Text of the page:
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The Outlaws (Presidential Agent, Book 6) Mass Market Paperback – December 27, 2011

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The Outlaws (Presidential Agent, Book 6) + Covert Warriors (A Presidential Agent Novel) + Black Ops (Presidential Agent)
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Product Details

  • Mass Market Paperback: 672 pages
  • Publisher: Jove (December 27, 2011)
  • Language: English
  • ISBN-10: 0515150274
  • ISBN-13: 978-0515150278
  • Product Dimensions: 1.4 x 4.4 x 7.3 inches
  • Shipping Weight: 12.6 ounces (View shipping rates and policies)
  • Average Customer Review: 3.2 out of 5 stars  See all reviews (204 customer reviews)
  • Amazon Best Sellers Rank: #66,018 in Books (See Top 100 in Books)

Editorial Reviews

From Publishers Weekly

In Griffin and Butterworth's long and exceedingly detailed sixth presidential agent thriller (after Black Ops), the U.S. president has ordered Lt. Col. Carlos "Charley" Castillo to disband his secret organization, the Office of Organizational Analysis, and to "fall off the face of the earth." When the president dies of a ruptured aorta, Charley elects instead to reorganize his outfit. He soon becomes entangled in intrigue involving several barrels of virulent biological weaponry and a demand from Vladimir Putin to return the two Russian spies who defected in Black Ops. The new U.S. president, who hates Charley's guts, wants to turn him over to Putin along with the two defectors. Charley and his intrepid gang engage in meticulous planning, fill in the backstory, banter among themselves, and fly around in exotic planes. Series fans who love these characters will find the novel fulfilling; newcomers and those expecting a big payoff will be disappointed. (Jan.)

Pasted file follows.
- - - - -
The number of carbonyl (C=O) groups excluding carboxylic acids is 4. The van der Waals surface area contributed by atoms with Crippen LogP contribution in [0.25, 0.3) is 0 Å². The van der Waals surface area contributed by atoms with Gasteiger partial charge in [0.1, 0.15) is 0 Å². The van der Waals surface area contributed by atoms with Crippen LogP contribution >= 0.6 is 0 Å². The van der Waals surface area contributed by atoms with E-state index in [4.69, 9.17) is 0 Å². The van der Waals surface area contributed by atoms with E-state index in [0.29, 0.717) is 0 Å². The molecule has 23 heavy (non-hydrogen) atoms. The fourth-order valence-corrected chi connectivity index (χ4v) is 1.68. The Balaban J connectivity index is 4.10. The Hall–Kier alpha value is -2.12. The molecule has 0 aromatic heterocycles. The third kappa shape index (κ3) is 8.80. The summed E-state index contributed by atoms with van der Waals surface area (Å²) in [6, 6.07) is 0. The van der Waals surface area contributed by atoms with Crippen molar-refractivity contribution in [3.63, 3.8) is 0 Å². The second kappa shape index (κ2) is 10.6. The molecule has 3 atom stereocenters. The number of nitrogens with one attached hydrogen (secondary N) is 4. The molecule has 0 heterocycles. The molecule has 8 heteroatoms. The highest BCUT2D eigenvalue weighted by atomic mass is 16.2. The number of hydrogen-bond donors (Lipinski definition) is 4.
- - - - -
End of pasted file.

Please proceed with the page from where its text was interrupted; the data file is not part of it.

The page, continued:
(c) Copyright PWxyz, LLC. All rights reserved. --This text refers to an out of print or unavailable edition of this title.

From Booklist

Charlie Castillo is going through a bit of a professional shake-up. His top-secret government unit, the mildly named Office of Organizational Analysis, has been disbanded. Charlie and his team have been expelled from government. And the new president (taking over after the former president dropped dead unexpectedly) is distinctly antagonistic toward Charlie and the work he did for the government (something about all those bodies he left behind). It seems like Charlie is down and out, but when several kilograms of Congo-X—a very nasty, fatal bioweapon that Charlie supposedly destroyed—show up in the U.S., Castillo and his former colleagues race to find out who sent the stuff and what they intend to do with the rest of it. Oh, and the Russians are after Charlie; so is the American government but for (mostly) different reasons. Some action-hungry readers might find the book a bit dialogue-heavy, but fans of Griffin’s military thrillers will be eager to have a go at his latest. --David Pitt --This text refers to an out of print or unavailable edition of this title.

More About the Author